Each of us knows well the person we imagine ourselves to be. I’m guessing that this imaginary person has changed shape and identity throughout your life. As a child, do you remember your secret identity? Mine was a fearless superhero version of myself, because fearless I was not.
If Richard Torrey had known that, he surely would have drawn me a cape and mystical armbands and a tiny crown with his talented, perceptive vision and his oil-based pencils.
In his follow-up story after 2015’s Ally-Saurus & the First Day of School, Ally and her imaginary Ally-saurus self return for a story about believing in one’s self and standing up for one’s beliefs. Ally, her neighborhood friend Kai, and her toddler brother, Petey, have a great time playing together with their imaginary selves: a dinosaur, a famous tap dancer, and a bear. When a new girl moves in, she’s quick to take control. Maddie wants to make the rules. She decides they will play monsters. As kids will, Ally and Kai quickly adapt by making themselves over as a dinosaur monster and a tap-dancing monster. But that’s not enough for Maddie. She creates layers of rules so they can only play as she wishes them to play. When Maddie takes Petey’s teddy bear away, it’s the last straw for Ally. She stands up to Queen Maddie in a spectacular way.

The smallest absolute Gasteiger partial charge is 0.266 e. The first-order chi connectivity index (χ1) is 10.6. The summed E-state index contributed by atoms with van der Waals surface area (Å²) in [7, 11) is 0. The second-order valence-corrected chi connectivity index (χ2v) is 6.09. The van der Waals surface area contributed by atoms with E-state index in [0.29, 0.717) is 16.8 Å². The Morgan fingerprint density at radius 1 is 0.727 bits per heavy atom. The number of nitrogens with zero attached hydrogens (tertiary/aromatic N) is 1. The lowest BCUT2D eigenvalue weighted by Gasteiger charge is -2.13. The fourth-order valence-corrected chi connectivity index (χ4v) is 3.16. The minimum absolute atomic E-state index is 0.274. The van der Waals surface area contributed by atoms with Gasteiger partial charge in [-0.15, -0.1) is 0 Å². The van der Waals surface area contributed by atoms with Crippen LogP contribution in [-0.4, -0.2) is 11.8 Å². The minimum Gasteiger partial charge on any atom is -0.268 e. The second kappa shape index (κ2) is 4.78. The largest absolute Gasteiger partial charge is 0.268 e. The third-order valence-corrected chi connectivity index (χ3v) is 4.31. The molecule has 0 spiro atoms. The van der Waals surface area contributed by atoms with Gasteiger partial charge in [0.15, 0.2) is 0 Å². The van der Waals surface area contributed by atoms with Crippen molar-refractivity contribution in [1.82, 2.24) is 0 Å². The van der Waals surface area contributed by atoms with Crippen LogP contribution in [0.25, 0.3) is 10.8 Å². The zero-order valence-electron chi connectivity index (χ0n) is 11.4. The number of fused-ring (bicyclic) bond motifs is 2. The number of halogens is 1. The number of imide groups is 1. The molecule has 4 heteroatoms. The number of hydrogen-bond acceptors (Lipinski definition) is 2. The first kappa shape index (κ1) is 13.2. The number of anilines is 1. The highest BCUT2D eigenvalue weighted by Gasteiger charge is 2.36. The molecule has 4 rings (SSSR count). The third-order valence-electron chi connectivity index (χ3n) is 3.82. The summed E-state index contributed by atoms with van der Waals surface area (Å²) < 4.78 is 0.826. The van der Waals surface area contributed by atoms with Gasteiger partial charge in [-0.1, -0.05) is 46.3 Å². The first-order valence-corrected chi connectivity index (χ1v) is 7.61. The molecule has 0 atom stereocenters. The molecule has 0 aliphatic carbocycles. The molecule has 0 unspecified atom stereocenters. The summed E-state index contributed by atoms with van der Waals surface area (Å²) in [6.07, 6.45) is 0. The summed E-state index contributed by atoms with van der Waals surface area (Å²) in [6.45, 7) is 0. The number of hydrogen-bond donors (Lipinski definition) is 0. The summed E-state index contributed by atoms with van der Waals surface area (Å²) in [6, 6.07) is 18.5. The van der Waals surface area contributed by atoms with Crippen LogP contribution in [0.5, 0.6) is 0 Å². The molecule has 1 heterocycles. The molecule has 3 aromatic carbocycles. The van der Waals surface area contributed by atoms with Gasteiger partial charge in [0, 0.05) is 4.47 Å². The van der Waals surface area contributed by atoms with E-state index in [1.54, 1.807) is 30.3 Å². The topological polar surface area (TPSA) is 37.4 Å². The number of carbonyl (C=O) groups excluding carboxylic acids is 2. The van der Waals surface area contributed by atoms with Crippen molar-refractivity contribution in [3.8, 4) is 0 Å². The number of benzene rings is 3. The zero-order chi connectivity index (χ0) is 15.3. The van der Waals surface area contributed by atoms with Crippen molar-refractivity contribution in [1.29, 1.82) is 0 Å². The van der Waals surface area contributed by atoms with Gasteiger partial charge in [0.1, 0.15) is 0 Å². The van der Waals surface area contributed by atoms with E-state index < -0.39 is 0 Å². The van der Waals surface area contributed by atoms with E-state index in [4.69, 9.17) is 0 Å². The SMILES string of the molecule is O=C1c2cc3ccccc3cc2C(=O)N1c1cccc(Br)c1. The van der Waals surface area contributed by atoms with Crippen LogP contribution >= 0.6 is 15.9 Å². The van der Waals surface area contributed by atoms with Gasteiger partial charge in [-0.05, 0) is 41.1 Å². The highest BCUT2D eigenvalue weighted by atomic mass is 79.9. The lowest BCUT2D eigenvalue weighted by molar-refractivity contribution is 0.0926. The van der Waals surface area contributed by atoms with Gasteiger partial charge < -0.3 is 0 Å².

The illustrations in this book are integral to the story. With dark brown line drawings, colored with a soft palette of green, orange, and brown, this is a warm book, even when Maddie is particularly bossy.
Mr. Torrey uses a sketchy, colored line around each child (except Petey) to show us their imaginary selves. He is very clever at using those same lines to show us how the children’s play surrounds them. Petey might be too young to have an imaginary self. He and Bear seem to be the same persona. I’d like to think this is the author’s way of telling us that toddlers live in a place of imagination … they’re not yet pretending.
This is a story with a message that’s told in a satisfying, integrated way. It’s a story about an all-too common situation among children at play. And it’s a story that offers encouragement to STAND UP. You’ll want this on your bookshelf. It’s a story worthy of re-reading. And the illustrations are quirky and enchanting.
Ally-saurus & the Very Bossy Monster
written and illustrated by Richard Torrey
published by Sterling Children’s Books, 2017